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Malibu Lagoon

CALIFORNIA | LOCAL
November 3, 2009 | Martha Groves
Blaming small-scale septic systems for causing much of the pollution in Malibu's watershed, the Los Angeles Regional Water Quality Control Board will vote Thursday whether to ban the systems in a large portion of central and eastern Malibu. Under the proposed moratorium, no new septic systems would be permitted, and owners of existing systems would have to halt wastewater discharges within five years. Far from a mundane issue, the staff-recommended proposal has prompted heated debate and threats of legal action in Malibu, where almost all homes and businesses rely on septic systems.
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CALIFORNIA | LOCAL
October 13, 2009 | Martha Groves
If regional water quality officials approve a proposed ban on septic systems in central Malibu as expected, residential property owners in the affected area would be on the hook for $1,000 a month to pay for a centralized wastewater treatment system, city officials said Monday. Commercial property owners benefiting from the treatment system could be required to lay out significantly more, the city said. Malibu said in a statement that such a system would cost $52 million, more than three times the $16.7-million projection that the Los Angeles Regional Water Quality Control Board has suggested at recent community workshops.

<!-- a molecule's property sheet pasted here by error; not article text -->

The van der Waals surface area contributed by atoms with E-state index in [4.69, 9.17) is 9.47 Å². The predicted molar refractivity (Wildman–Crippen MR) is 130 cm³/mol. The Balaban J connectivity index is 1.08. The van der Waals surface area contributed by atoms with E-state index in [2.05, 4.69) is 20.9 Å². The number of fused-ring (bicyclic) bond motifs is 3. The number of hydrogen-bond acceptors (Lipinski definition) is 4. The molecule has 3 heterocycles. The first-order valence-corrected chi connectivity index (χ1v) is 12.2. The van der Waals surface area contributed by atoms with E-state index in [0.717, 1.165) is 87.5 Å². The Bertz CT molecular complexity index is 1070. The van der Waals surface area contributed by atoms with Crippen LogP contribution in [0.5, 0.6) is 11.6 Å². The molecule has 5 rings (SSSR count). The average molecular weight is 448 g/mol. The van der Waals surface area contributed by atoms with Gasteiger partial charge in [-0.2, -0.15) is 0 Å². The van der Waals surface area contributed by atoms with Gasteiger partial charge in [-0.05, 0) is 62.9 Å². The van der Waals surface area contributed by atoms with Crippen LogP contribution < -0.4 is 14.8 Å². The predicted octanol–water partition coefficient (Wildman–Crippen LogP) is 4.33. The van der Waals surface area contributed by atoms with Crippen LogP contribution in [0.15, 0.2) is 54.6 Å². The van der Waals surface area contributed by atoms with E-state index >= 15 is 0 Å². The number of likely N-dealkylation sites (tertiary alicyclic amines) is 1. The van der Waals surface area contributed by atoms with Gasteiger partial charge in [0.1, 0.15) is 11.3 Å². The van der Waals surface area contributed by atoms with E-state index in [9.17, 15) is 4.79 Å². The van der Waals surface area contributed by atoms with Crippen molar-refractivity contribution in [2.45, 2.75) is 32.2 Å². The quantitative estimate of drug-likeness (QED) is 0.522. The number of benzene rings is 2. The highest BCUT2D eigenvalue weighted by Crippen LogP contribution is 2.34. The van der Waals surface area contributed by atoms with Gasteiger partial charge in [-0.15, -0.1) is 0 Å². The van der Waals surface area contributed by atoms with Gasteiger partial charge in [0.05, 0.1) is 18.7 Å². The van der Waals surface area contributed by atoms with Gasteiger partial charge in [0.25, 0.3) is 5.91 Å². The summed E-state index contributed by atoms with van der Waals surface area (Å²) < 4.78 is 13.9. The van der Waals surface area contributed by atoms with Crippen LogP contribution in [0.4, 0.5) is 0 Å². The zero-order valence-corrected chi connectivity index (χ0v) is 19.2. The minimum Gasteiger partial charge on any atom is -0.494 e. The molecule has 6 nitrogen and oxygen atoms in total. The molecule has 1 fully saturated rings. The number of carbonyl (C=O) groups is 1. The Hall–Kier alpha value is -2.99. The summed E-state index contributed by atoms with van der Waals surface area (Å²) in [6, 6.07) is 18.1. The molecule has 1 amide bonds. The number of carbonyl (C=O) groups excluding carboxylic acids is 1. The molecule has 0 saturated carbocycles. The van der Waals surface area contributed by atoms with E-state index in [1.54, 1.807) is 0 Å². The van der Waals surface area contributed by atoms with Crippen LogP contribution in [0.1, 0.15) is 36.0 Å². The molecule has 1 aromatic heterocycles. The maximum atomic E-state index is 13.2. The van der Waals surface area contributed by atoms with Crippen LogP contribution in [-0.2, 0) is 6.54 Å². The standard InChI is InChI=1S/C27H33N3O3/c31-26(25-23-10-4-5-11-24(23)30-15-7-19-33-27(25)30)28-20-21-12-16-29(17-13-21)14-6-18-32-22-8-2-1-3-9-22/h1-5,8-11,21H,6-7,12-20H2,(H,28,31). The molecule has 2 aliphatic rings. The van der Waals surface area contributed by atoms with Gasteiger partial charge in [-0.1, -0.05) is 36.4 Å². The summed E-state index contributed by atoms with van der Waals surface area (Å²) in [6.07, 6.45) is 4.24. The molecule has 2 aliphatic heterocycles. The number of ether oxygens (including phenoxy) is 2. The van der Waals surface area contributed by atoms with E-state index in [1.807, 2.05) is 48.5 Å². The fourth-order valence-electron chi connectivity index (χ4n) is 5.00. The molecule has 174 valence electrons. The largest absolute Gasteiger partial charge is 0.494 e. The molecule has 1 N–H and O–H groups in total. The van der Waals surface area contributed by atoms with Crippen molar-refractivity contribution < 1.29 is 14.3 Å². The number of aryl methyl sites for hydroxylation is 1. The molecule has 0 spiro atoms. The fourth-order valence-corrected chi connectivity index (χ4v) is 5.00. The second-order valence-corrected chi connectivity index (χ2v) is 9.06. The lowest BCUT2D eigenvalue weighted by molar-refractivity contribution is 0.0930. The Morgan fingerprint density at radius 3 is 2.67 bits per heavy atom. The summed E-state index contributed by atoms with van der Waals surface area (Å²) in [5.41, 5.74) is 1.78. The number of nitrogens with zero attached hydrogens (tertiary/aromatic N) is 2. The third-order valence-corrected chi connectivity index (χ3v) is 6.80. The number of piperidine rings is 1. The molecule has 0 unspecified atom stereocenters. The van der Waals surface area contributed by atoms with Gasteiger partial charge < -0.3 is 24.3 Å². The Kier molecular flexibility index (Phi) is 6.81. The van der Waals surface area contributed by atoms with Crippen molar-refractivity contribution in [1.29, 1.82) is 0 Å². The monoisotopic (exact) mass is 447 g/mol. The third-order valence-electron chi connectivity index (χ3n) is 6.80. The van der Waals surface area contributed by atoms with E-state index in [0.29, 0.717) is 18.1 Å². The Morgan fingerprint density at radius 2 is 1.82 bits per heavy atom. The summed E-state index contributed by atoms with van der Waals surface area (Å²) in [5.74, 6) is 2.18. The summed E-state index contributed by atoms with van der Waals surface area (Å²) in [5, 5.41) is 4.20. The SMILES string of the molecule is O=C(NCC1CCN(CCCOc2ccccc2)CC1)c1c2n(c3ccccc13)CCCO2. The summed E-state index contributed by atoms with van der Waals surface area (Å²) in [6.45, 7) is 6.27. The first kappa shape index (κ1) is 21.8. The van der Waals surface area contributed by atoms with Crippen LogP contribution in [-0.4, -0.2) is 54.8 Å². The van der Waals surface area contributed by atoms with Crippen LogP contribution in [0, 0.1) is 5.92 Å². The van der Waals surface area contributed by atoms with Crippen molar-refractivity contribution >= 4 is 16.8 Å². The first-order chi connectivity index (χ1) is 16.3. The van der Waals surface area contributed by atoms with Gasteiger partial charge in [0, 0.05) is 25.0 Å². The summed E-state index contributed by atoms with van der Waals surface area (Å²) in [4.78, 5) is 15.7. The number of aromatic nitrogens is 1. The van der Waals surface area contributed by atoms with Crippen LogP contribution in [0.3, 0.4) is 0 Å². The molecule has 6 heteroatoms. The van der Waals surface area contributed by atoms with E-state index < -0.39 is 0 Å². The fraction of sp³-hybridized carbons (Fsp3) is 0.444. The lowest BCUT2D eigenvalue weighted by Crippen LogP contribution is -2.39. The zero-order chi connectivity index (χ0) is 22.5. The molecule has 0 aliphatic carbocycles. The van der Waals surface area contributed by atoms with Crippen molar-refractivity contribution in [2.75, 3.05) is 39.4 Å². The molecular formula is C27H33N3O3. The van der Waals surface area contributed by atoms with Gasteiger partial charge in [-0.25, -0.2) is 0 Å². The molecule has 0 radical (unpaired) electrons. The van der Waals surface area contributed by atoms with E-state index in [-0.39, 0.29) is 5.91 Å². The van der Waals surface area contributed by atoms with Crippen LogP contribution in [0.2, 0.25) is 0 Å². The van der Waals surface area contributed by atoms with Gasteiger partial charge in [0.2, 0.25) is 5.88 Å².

CALIFORNIA | LOCAL
September 22, 2009 | Martha Groves
Veteran surfers joined forces with Malibu city leaders Monday to launch construction of Legacy Park, the centerpiece of the city's $50-million-plus plan to clean up polluted water in Malibu Creek, Malibu Lagoon and the famed Surfrider Beach. "Legacy Park is going to act as Malibu's environmental cleaning machine," said Mayor Andy Stern. "It will reduce pollution from stormwater, improve the city's water quality, and allow residents to enjoy the health and recreation benefits of an open space area and a clean ocean."
CALIFORNIA | LOCAL
June 3, 2009 | Martha Groves
The city of Malibu has issued a request for bids to build its proposed Legacy Park on Pacific Coast Highway in the heart of the Civic Center area. The project would create an educational park for the community, with a variety of coastal habitats, and would serve as a storm water treatment facility. Interested contractors will be able to view more than 200 sheets of plans to help formulate their bids, which are due by July 16. Construction of the eight-acre storm water detention pond and park will involve earthwork and grading, paving, walkways, landscaping and irrigation systems, bridges, educational kiosks, donor acknowledgments and art. Some environmental groups, including Heal the Bay, have criticized the project because it does not also address the area's serious wastewater problems, which are blamed largely on aging septic systems.
CALIFORNIA | LOCAL
August 19, 2005 | Daryl Kelley, Times Staff Writer
First came the guardhouse, then the guards and now the gates. The view up Malibu's Serra Road these days looks more like a high-security entrance to an exclusive compound than a reception area for a public park. The security measures are intended to keep trespassers and looky-loos out of a bucolic canyon dotted with multimillion-dollar estates, including those of Hollywood celebrities and at least one billionaire.